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Tracking Location from the Sole of a Shoe

These days, most of us know how to tell where we are. Advances in Global Navigation Satellite System (GNSS) technology allow us to find our location from anywhere our GPS-enabled smartphones are working.

So, what about when our smartphones are not working? Networks get jammed, infrastructure goes down, or sometimes you’re just inside of a concrete building. If you’ve ever been to a subway station or skyrise building, you know that the coordinates shown on your GPS are approximate at best; it can’t tell you what floor you’re on.

For firefighters, this challenge is especially critical; if there’s an injured firefighter in a building, they need location tracking to be rescued. How else should the incident commander know where to send resources?

Numerous firefighter fatalities can be attributed to the lack of indoor location tracking systems. That’s why, in 2016, a stakeholder group of public safety, government, industry, and academic experts agreed that first responders need indoor positioning systems that are accurate within one meter—not just “approximate.”

NIST’s Public Safety Communications Research (PSCR) Division is accelerating research into indoor tracking measurement systems for first responder operations—and the solution may be under our feet.

The challenge with indoor location

Even if concrete walls and underground settings block outside signals, Internet of Things (IoT) infrastructure such as pre-installed sensors, WiFi access points, or Bluetooth beacons could render a first responder's indoor location. But what happens if IoT data is proprietary, or if power goes out at a scene? First responders need an indoor tracking solution that they can rely on, even when infrastructure-based circumstances are subject to change.

NIST funded the University of California Irvine to research an infrastructure-free localization system as part of its Public Safety Innovation Accelerator Program (PSIAP). Researchers have found a breakthrough in how a microchip with motion sensors and cell signals may determine someone's position with impressive accuracy — something once thought to be a hopeless challenge.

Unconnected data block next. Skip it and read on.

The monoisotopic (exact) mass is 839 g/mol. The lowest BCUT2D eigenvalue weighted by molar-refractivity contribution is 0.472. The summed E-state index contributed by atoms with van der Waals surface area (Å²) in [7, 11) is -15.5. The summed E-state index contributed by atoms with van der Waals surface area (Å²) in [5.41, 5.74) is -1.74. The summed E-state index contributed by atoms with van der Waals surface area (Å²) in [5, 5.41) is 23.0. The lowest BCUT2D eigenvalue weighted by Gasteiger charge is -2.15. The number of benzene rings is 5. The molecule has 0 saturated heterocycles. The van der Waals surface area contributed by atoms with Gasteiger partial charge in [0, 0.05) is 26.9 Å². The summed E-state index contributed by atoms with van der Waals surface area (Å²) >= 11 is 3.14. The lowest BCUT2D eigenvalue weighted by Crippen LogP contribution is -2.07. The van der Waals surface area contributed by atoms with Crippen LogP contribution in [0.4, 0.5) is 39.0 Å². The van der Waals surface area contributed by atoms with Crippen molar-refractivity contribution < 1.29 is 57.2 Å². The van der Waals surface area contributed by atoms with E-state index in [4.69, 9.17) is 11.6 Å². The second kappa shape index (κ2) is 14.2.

An innovative framework for indoor localization and tracking

UC Irvine's Ultimate Navigation Chip (uNavChip) aims to design, build, and demonstrate a Personal Navigation System (PNS) that works for hours in GPS-denied environments. This novel approach uses three different algorithms—deterministic, probabilistic, and cooperative. These approaches merge them into a single platform with inertial sensors mounted in the sole of a boot. The device can locate the wearer within a meter.

Inertial sensors are designed to sense acceleration and turn rate. Smartphones and pedometers use these sensors to determine how many steps you’ve taken. If you can measure acceleration, you can estimate speed. If you know something’s speed and how long it’s been moving, you can estimate how far it’s traveled. 

However, inertial sensors can only determine where an individual is relative to where they were, not their actual location. The uNavChip project combines inertial sensors with other technologies to achieve location tracking for the first time from the sole of a shoe. Transmitters on the shoes use signals such as cellular, AM/FM radio, WiFi, and lower satellites which are powerful indoors but not intended for navigation. Co-principal investigator (PI) Zak Kassas calls these “signals of opportunity,” which the team can use as a navigation system to track location.

Shoes are unique when it comes to our walking motion. They are reliably stationary during one portion of the walk—at zero velocity. While in motion, the system also uses foot-to-foot ranging to detect the distance from one shoe to another.

When several “agents” outfitted with inertial sensors are moving around within a building, the chip’s ranging-measuring capabilities are used for relative distance measurements between team members to generate an infrastructure-free signal and improve the location accuracy of the foot-mounted sensors. 

UC Irvine, UCI MicroSystems Laboratory

A self-contained, portable solution

The team was able to miniaturize and integrate their components into a single 1 cubic-centimeter system—about the size of a cube of sugar. And the team has also demonstrated the feasibility of using cellular signals of opportunity for location, and it has done so while getting within 1.5-meter accuracy by leveraging a chip-scale PNS.

At the moment, uNavChip mostly stands to benefit the research community, but the chances are good that the technology could be commercialized for biometrics, prosthetics, construction, defense, underground mining, and underwater vehicle industries. For NIST, the critical impact of breakthrough indoor location tracking research is that it may one day help ensure the safety and efficiency of first responders and reduce firefighter fatalities.

UC Irvine, UCI MicroSystems Laboratory

From the lab to first responders’ feet

Recently, the UC Irvine team visited another Department of Commerce agency, the First Responder Network Authority (FirstNet), to validate a high-precision motion-camera system with promising results. Now, they’re working with the Orange County Fire Authority (OCFA) to demonstrate their firefighter tracking and guidance technology in local operations. Once successful in Orange County, the technology will be extending its reach to other counties in California and nationwide. Soon, losing a life due to poor indoor navigation may become a thing of the past. You might even be able to find your way out of a subway tunnel successfully too.

For more information on NIST’s location-based services research and projects, visit PSCR’s website. The First Responder Smart Tracking Challenge launches in early 2022; sign up to receive updates on competition rules, timing, and prizes.